swelling cooked egg white mousses. The significant rising of the souffle and the meringue is primarily
due to the substantial amount of water in the preparation evaporating. Water evaporating greatly
expands the mixture. The increasing pressure due to the increase in gas content increase is tolerated
by the rather delicate protein network because the ovalbumine proteins in the egg, which are not
denatured by whisking, denature on heating, and will contribute to the network surrounding the
incorporated bubbles, strengthening it.
On cooling, a souffle will tend to fall. This is because on removing from the heat source, the gases will
contract and any water vapour present will condense. Because souffles are only cooked for a short
amount of time, the protein network is not as rigid as in a meringue (which is cooked at a higher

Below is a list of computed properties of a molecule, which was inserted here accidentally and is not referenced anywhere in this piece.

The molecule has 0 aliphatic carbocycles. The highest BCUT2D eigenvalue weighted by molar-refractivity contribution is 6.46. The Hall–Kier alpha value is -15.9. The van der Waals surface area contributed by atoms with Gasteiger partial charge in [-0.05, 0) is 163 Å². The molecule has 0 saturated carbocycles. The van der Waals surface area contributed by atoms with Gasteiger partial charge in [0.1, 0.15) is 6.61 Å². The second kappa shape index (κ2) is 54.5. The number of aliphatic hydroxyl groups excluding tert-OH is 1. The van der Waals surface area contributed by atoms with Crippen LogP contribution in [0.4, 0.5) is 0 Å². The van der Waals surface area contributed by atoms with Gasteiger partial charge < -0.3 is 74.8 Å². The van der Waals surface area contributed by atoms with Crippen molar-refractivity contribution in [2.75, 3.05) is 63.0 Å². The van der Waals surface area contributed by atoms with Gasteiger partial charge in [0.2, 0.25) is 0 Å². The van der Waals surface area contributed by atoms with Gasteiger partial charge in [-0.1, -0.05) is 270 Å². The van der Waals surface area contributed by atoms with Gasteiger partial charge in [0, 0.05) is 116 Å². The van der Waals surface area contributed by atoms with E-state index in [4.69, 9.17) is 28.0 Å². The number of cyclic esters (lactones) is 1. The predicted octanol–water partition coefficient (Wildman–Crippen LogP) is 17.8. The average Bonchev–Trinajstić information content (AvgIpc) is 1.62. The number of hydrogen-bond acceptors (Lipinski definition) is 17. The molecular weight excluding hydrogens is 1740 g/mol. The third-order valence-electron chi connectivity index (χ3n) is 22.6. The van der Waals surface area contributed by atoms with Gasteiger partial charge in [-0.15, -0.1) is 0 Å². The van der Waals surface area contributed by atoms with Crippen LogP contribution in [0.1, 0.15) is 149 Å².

temperature for longer), so will not hold its shape as the gases contract. In a meringue however, the
protein network is sufficiently rigid that it will keep its swollen shape even if the gases contract.
Souffles should be baked rather than grilled:
As a souffle is placed in the bottom of an oven, the bottom of the dish heats up the most rapidly, and
this causes the liquid at the bottom of the dish to evaporate. These bubbles of water vapour rise (due
to their lower density) and this lifts up the layers of souffle above it, and eventually the gas leaves by
the upper surface.
However, not all the water vapour will escape – once the temperature at the surface of the souffle is
sufficiently high, rapid protein coagulation and complete water evaporation will allow the formation of a
hard crust at the surface, which will prevent further water vapour or gases from expanding. Souffles
should always be cooked from the bottom (i.e. baked) because if they were heated from the top, i.e.
grilled, the water would vaporise first in the upper layers, and since gases rise rather than sink, this
evaporation of water would not let the souffle rise.
Importance of oven temperature:
In order to maximise the rising of souffles, the speed at which the protein network strengthens should